- Companies who promote a “money for jam” offer are usually trying to rectify an issue that’s plagued millions of people
- Those same people feel entitled to compensation (or similar) and closure to a problem that’s caused them so much misery – but they don’t want to lose money or waste their time.
- Businesses involved in “money for jam” offers often don’t charge for their help (something for nothing), they’ll just take a cut if the customer receives compensation (no risk!)
So, the customer gets compensation for little to no effort on their part.
The client takes a cut, making a fat profit.
And YOU, charging per lead, can make upwards of a 60% profit margin.
See what I mean about being a goldmine?
3. Finding The Perfect Clients In Your Niche
Once you’ve found your niche, it’s time to go full steam ahead and get yourself some clients.
I have some great news: if you use the Pay Per Lead model, there’s no need to have 40, 50 or 100 clients.
In fact, I managed to scale a multi-million Pay Per Lead agency with just 7 clients.
But first, a word of warning:
Not every client you target is going to work on the Pay Per Lead model.
This has got nothing to do with how valuable that client is as a business, nor how they run their company.
It’s due to other factors such as location, the population of said location, and how many customers they can feasibly deal with.
In this instance, I’m mainly talking about “local clients” like dentists, gyms and plastic surgeons.
By definition, these local businesses only serve a local community, narrowing the PPC agency owner’s target audience. If the local client doesn’t get as many leads as they want, they’ll blame the lead generator’s campaigns and won’t renew the contract.
In turn, if the client gets too many leads, they quickly become overwhelmed. Many of these clients don’t have a proper sales team, relying on their receptionist to follow up.
They may only be able to deal with as few as 25-100 new leads a week.
As you’re being paid by the lead, you’ll need to have lots and lots of these clients to make a decent profit margin.
Trust me on this: it’s the path to misery.
For The Snowball Strategy to work, you need to take on clients with a national appeal.
With a national client, it’s 150x easier to generate leads. With a nationally appealing offer (your niche within a niche), the whole country’s population becomes your potential market, depending on the offer.
The bigger the advertising pool, the less the leads will cost to generate. You can produce lots of leads for a lower price, which you can sell to your client for a big profit.
If you’re nervous about approaching national-level clients with your Pay Per Lead service, don’t be.
Big clients love the Pay Per Lead model far more than retainer contracts.
With retainers, clients are often tied into:
- Long-term contracts
- A minimum ad spend
- Charges for new landing pages, thank you pages
And so on. They’re looking at a five-figure fee upfront without a shred of evidence that your performance will be “worth it”.
With the Pay Per Lead model, the offer is delightfully straightforward:
You offer your chosen client 100 leads at X price. For the sake of example, let’s say $25.
If the client says yes, they are guaranteed 100 leads on a no-risk basis, as you’ll be paying for the ad spend (see what I mean about getting something for nothing?).
You manage to generate 100 leads for $15 per lead, giving you a profit of $10 for every lead you generate.
That’s $1000 profit for a minimal amount of leads.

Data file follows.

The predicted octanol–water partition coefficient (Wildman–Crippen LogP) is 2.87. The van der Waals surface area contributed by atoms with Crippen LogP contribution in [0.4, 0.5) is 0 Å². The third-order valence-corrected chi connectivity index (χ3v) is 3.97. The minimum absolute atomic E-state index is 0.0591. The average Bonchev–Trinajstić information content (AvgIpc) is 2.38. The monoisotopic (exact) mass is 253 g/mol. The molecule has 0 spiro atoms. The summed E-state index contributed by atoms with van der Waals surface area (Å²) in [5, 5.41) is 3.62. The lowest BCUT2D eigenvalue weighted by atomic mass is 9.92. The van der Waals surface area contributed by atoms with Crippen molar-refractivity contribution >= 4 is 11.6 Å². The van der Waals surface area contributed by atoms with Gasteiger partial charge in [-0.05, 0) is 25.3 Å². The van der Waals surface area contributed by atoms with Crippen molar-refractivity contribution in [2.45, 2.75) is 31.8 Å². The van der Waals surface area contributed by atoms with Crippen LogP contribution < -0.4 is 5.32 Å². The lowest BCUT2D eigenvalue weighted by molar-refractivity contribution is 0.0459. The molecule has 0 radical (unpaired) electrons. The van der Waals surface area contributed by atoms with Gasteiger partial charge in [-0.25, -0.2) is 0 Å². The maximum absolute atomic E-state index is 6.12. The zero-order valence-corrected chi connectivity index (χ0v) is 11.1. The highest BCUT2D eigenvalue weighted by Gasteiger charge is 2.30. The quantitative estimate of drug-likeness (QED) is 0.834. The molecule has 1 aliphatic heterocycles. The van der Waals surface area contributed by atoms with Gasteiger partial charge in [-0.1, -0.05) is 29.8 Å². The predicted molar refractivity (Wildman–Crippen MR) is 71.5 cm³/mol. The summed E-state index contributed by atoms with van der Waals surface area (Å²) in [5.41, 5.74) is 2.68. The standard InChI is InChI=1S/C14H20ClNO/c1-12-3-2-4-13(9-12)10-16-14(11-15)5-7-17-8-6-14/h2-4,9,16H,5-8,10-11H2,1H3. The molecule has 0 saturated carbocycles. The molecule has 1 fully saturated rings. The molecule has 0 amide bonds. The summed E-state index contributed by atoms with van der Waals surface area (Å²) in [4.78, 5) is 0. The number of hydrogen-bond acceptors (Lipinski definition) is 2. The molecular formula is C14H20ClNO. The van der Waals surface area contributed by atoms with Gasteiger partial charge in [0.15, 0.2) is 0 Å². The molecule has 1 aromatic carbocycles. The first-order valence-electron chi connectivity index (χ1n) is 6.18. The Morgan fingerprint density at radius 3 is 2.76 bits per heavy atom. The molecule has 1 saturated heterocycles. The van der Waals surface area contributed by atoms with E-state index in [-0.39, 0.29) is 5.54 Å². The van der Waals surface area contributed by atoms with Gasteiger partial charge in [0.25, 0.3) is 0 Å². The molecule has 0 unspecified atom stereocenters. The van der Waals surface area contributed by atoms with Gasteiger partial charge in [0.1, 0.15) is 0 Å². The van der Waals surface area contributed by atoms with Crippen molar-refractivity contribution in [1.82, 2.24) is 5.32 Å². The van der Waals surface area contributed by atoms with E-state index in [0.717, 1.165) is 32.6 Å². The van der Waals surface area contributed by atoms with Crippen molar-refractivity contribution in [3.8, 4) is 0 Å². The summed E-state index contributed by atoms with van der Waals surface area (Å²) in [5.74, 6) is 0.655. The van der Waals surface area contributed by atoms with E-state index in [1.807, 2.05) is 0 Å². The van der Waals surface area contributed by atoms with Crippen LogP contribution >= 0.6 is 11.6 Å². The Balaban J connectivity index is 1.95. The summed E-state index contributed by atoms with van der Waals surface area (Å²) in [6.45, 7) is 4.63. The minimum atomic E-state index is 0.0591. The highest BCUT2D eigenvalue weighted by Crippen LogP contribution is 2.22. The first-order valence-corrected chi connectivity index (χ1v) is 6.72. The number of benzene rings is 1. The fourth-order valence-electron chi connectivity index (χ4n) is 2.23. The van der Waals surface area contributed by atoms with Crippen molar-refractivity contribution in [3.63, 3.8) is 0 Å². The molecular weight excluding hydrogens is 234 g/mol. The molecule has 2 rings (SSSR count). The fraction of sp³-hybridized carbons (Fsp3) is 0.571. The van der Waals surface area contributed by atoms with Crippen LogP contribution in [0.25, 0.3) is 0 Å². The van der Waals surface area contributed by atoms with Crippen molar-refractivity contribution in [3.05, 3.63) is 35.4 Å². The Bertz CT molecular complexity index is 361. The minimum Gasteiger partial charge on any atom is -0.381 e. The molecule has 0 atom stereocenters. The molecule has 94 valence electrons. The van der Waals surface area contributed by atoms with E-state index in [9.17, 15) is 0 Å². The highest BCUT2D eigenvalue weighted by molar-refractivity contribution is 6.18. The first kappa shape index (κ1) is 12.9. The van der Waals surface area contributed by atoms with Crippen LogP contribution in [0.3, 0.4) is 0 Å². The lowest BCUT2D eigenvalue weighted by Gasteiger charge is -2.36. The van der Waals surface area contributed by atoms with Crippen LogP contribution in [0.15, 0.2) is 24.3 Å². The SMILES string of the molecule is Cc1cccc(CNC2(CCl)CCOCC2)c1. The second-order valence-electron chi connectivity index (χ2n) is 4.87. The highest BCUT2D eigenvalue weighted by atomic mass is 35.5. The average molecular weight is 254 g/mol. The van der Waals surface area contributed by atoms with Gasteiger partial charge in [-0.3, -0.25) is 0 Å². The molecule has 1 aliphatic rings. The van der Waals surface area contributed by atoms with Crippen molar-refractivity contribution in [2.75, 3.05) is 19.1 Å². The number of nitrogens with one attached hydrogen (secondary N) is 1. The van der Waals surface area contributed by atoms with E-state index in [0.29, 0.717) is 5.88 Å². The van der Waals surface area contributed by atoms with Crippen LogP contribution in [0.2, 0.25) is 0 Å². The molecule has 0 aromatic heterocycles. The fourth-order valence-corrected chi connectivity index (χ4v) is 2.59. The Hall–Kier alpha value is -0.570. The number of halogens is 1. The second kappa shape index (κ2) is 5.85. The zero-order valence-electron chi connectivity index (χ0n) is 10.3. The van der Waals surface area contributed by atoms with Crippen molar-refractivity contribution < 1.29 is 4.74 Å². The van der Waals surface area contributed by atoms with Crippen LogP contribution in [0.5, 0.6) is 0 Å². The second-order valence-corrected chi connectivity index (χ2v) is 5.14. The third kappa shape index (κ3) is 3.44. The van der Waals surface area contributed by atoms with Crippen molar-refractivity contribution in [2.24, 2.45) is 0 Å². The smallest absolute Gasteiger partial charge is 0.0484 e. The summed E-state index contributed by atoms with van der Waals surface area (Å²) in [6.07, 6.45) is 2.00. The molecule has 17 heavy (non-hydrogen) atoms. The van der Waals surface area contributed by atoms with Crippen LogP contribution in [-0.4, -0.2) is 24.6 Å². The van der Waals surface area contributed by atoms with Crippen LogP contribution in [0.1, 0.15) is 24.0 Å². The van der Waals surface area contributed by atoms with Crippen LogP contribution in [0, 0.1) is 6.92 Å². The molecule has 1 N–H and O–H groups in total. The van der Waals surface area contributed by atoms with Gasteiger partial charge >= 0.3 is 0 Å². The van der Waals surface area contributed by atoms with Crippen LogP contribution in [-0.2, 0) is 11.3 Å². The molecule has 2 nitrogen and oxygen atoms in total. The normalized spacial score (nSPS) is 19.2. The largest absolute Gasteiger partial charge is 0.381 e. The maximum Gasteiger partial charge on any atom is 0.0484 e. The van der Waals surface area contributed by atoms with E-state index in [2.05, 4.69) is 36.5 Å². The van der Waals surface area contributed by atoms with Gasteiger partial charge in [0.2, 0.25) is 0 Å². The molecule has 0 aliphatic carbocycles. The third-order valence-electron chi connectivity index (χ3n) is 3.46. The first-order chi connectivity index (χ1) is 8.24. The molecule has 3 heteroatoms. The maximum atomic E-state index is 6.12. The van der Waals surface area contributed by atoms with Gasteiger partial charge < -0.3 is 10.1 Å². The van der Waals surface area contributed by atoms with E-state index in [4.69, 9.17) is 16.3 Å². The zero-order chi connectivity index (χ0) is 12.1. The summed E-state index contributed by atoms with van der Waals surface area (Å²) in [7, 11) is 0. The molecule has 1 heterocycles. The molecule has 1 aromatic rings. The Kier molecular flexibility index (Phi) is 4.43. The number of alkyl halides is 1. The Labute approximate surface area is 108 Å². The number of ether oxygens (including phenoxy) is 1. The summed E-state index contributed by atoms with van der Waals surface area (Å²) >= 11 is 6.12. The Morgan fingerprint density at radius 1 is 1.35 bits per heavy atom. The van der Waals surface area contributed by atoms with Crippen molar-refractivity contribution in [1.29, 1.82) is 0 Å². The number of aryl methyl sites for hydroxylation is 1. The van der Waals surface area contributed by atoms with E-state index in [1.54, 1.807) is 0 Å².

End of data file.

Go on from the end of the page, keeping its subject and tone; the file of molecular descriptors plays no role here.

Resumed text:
Meanwhile, the client has spent $2500 on 100 leads. With a high-ticket offer, just one converted lead could mean making back double that.
If your leads have a high conversion rate, your client will want to scale. That could mean ordering hundreds of leads a week. Or, in the case of my Snowball Strategy client, “untapped volume”!
One of my students, Matt Milne, has been absolutely smashing it with the Pay Per Lead model. From struggling with multiple clients and retainer contracts, Matt took the plunge and decided to do something different.
Within a few weeks, he’d landed a client with BIG pockets – the kind of clients you need to target for The Snowball Strategy. Now, Matt is making $100k a MONTH, with just the one client… and he’s thinking about expanding.
Check out his testimonial:
As you can see, the possibilities are endless with Pay Per Lead Clients. If you’d like to see more Flexxable testimonials, just click here.
4. How To Attract The Right Clients
Because the Pay Per Lead offer is relatively risk-free for clients, getting those clients on board isn’t the struggle you think it’s going to be.
In fact, my agency usually finds clients with one of the least “technologically advanced” ways possible.
Direct mail. Yep, old-fashioned letters with paper and stamps.
Flexx Digital has been using direct mail to get clients for years, and it’s down to this method that we’ve managed to hit multiple 7-figures.
The trick to direct mail is targeting the right traffic with a message that strikes a nerve and generates a response.
You need to point out the benefits of the Pay per Lead model, and sell yourself as an investment.
Reasons to use direct mail:
1. It is easy to do
2. It gives you quantifiable results. Send out 100 letters, get six contacts back, and you have a 3% conversion rate. This can then be tested and improved by using different letters.
3. Not all of your prospects will be on Facebook or LinkedIn. And, because fewer people use direct mail, you’ll find you get better response rates than with email.
4. As you are sending the letter directly to a named person, they are more likely to read your message.
5. Direct mail isn’t going to get regulated or shut-down any time soon, even with GDPR.
6. It has predictable costs – paper, envelope, stamp and a little ink.
7. Once you have a winning formula, you can replicate it with little fuss.